Dubai World reaches $24.9bn debt deal

2010-09-10 13:36

Dubai -  State-owned conglomerate Dubai World on Friday reached a formal deal to restructure about $24.9 billion of liabilities, partly easing recently heightened concerns over the Gulf emirate's debt woes.

While Dubai World's agreement with most of its creditors is seen as a positive step for Dubai, the announcement comes just days after a unit of Dubai Holding, the conglomerate owned by Dubai's ruler, said it will delay repayment on a $555m loan, the second time it has failed to meet a repayment deadline.

"Most players had expected this outcome and that the restructuring would be completed by October or November," said Andre Andrijanovs, credit analyst at Exotix in London.

"It is a surprise that it has happened so quickly and that an agreement was reached this week, and that be will a positive momentum for Dubai ... There are other situations though that need resolving such as Dubai Holding."

Dubai World reached an agreement with over 99% of its creditors by value to restructure around $24.9bn of liabilities, the government of Dubai said in a statement. Dubai World said in a separate statement it is well positioned to close the restructuring in "the coming weeks".

"The agreement formalises a strong consensus about a fair and balanced restructuring proposal and is a key step to putting Dubai World on a sound and stable financial footing," Sheikh Ahmad Bin Saeed Al Maktoum, chairman of the Dubai Supreme Fiscal Committee said in the statement on Friday.

The government of Dubai remains a supportive and committed shareholder, the statement added.

Dubai World's target date for completion, assuming consensual agreement reached with creditors, was October 1, a final restructuring proposal presented to creditors on July 22 and obtained by Reuters in August, showed. Concerns about the overall debt burden of Dubai's state-linked companies mounted after Dubai announced a standstill on repaying $26bn in debt as it restructured Dubai World. It unveiled a $9.5bn rescue plan for the firm in March.

"Any resolution is positive and we had news on Dubai Holding last week," said Abdul Kadir Hussain, chief executive of Mashreq Capital in Dubai.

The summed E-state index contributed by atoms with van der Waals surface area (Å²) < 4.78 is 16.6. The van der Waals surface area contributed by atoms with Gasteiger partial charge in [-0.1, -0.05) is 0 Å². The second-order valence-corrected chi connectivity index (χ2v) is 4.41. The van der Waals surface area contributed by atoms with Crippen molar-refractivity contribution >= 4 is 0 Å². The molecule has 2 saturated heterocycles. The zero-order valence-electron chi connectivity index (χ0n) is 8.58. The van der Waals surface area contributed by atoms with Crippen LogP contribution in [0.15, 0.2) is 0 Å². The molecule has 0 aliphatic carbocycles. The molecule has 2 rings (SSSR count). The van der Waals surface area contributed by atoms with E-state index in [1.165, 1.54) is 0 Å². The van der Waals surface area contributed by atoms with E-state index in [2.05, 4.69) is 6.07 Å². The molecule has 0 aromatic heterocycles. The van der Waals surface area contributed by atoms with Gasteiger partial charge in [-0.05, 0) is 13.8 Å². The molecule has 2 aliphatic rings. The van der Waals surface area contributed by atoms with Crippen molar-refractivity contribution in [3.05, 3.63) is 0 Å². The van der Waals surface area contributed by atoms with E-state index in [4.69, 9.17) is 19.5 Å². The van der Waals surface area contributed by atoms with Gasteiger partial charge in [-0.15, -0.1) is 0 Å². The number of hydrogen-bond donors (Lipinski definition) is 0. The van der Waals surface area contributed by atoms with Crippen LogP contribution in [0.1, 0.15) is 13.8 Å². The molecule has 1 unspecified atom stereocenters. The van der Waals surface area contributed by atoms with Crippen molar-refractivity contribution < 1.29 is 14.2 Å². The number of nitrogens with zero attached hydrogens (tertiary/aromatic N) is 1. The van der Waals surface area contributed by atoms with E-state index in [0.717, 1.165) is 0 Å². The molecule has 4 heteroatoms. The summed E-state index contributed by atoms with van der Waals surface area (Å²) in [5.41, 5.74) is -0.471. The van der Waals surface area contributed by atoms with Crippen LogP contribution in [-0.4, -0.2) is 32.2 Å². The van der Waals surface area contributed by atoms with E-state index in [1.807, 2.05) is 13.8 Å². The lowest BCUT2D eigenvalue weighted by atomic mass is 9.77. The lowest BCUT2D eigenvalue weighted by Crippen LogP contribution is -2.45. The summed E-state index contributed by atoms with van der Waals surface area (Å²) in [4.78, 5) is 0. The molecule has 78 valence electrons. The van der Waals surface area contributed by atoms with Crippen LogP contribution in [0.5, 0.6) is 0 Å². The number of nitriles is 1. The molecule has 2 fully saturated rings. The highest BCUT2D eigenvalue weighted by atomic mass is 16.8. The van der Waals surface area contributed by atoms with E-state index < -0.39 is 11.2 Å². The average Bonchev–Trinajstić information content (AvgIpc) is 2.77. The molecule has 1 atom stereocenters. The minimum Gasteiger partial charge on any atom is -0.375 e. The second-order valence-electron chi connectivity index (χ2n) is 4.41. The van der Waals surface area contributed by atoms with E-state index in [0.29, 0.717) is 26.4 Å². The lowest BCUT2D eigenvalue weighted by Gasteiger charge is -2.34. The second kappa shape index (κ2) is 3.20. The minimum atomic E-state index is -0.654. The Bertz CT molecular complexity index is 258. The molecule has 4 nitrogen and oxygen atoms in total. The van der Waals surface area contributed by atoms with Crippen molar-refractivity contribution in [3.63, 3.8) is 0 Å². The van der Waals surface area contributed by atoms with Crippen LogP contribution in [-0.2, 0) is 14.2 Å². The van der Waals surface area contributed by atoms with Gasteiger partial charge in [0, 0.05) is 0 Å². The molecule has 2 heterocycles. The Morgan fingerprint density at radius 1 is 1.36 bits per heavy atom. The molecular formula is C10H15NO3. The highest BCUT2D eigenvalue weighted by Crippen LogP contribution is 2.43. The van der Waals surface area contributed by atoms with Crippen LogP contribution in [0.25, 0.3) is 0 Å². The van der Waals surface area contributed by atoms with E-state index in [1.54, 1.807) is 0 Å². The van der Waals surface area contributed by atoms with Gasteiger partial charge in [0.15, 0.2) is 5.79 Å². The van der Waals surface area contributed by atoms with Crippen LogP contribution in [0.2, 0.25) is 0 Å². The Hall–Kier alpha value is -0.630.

"There is progress on all of these which will deem positive for the debt position in Dubai," he added.


In Friday's statement the government said "it continues to focus on Nakheel and is pleased with the significant progress achieved by the company to date in discussions with its creditors."

Troubled Dubai property developer Nakheel, a unit of Dubai World, which overstretched itself building islands in the shape of palms and other ambitious real estate, is holding separate restructuring talks.

Under the restructuring of its parent company, the developer would be placed directly in the hands of the government.

Dubai World, plans to sell its prized assets over a period of eight years to generate as much as $19.4bn to pay off creditors, according to the restructuring proposal document obtained by Reuters.

It said in the document asset disposals over an eight-year period will help generate up to a maximum of $19.4bn, while similar sales based on current prices would be worth a maximum of $10.4 bn.

The document also showed Nakheel has $10.9bn of bank debt and will receive key assets from Dubai World after separation.

  • Stephen - 2010-09-10 15:23

    Dubai would be in a much better position if they were not so greedy. On a recent visit to my brother in Dubai I was most surprised at the number of empty apartments in the JBR buildings. 38 building of an average of 40 floors and most of it is empty. Rather than lower the rent and fill the buildings, Nakheel pretends there is no available space to try and create a demand for an oversupply. Economics 101?

  • Pikanien - 2010-09-10 16:56

    The fact that you (in 99%) of cases have to pay your rent a year in advance makes it pretty impossible to afford. Not a lot of companies can pay on the employee's behalf and monthly deduct from their salaries. If you have to do that for a 100 employees, you'll go under! Which is exactly what happened. In many many travels overseas, nowhere have I seen a larger gap between rich and poor - it makes you sick. Absolutely no character/culture of their own and chooses instead to cash in on the foreigners (mostly British!)love for Moroccan-styled architecture. Lived there for about a year, had a lot of fun, but a very strange and very fake. The Afrikaans expression 'bo blink, onder stink' is VERY applicable to Dubai!

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